To immediately answer the question, eating fish is very healthy. It is a source of many vitamins (A, D, B3, B11 & B12), minerals and proteins. Crustaceans and shellfish have similar nutritional values. Thanks to all these healthy component, fish is good for the heart, the brain and the body in general. Fatty fish contains, in addition to all the good nutritional values, also a treasure of omega-3 fatty acids. These protect us against cardiovascular diseases. Yet there is a downside to the story. The fish we consume contains mercury.
How does mercury end up in fish?
In recent years, the seas and oceans have been increasingly polluted. This can have both human and animal causes. Fish feed on food they find in polluted seas and oceans. As a result, they ingest a lot of waste and heavy metals, including mercury.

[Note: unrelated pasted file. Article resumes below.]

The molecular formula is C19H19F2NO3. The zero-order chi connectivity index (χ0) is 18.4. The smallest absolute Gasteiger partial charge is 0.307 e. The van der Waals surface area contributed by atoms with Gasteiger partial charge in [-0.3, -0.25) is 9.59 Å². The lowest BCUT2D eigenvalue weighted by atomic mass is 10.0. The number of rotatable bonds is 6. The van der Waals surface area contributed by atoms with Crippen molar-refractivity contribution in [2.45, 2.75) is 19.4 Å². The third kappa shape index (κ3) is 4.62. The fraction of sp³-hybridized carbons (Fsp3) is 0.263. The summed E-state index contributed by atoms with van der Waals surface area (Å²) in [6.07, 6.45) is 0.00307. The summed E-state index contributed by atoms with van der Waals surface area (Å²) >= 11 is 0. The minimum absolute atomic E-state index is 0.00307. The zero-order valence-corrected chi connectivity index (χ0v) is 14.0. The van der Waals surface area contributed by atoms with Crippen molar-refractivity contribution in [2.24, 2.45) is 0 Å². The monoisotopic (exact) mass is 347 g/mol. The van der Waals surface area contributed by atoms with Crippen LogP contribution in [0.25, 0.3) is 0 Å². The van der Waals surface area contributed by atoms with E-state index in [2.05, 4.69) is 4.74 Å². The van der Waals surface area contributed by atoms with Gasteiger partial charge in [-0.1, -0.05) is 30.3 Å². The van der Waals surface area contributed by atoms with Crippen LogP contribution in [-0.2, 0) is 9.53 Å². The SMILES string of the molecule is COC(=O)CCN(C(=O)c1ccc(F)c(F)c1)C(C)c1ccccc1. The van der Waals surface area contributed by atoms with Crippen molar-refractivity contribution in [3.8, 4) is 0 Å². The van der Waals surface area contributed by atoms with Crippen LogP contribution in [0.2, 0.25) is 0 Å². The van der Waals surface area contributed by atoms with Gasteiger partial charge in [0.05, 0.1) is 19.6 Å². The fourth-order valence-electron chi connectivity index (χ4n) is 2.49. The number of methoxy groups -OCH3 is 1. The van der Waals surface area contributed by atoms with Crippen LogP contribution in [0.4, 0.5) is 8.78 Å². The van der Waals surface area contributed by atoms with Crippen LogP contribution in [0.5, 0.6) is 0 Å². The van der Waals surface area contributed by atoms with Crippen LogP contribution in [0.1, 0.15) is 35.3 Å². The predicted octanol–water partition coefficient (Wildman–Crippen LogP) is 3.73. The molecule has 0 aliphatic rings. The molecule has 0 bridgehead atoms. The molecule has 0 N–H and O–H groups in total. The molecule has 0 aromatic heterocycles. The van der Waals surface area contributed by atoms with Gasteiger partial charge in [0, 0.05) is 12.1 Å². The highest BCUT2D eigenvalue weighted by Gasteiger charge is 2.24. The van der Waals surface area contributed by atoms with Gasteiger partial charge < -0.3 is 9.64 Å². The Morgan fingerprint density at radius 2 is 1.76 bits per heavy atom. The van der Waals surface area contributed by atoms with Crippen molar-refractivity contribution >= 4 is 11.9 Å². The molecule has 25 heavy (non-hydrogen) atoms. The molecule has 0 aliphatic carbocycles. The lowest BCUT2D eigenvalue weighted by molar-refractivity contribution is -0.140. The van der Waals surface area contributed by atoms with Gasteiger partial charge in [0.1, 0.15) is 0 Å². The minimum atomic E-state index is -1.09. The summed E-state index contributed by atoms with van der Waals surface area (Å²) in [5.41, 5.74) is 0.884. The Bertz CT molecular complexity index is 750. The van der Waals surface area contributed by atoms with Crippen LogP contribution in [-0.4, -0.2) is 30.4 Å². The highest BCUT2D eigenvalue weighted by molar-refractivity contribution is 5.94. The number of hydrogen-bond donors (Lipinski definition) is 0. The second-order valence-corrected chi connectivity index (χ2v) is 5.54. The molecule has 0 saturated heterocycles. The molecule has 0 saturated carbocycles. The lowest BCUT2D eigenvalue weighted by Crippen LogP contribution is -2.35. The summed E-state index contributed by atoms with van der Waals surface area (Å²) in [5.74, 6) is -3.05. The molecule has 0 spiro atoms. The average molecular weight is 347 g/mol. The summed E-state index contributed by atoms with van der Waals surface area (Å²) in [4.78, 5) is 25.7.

Not all fish consume the same amount of mercury. Especially larger predatory fish (sharks, tuna, pike, etc.) ingest more waste because they live longer and feed more on small fish, which in turn also ingest waste. The amount of mercury in fish therefore depends on what the fish eat.
How much fish should you consume?
Since there is a limited amount of mercury in the fish consumed, it is important not to eat too much fish. An overdose of mercury can cause irreversible damage to the skin, lungs, kidneys, brain and nervous system. But to suffer these consequences, you must already consume large quantities of fish or seafood.
It is therefore advisable to eat fish once or twice a week. Try to consume at least one fatty fish (herring, mackerel, salmon, etc.). In this way you will get all the nutrients you need for a healthy life. It is important to eat fish at least once a week. Do not be put off by the small amount of mercury present in fish.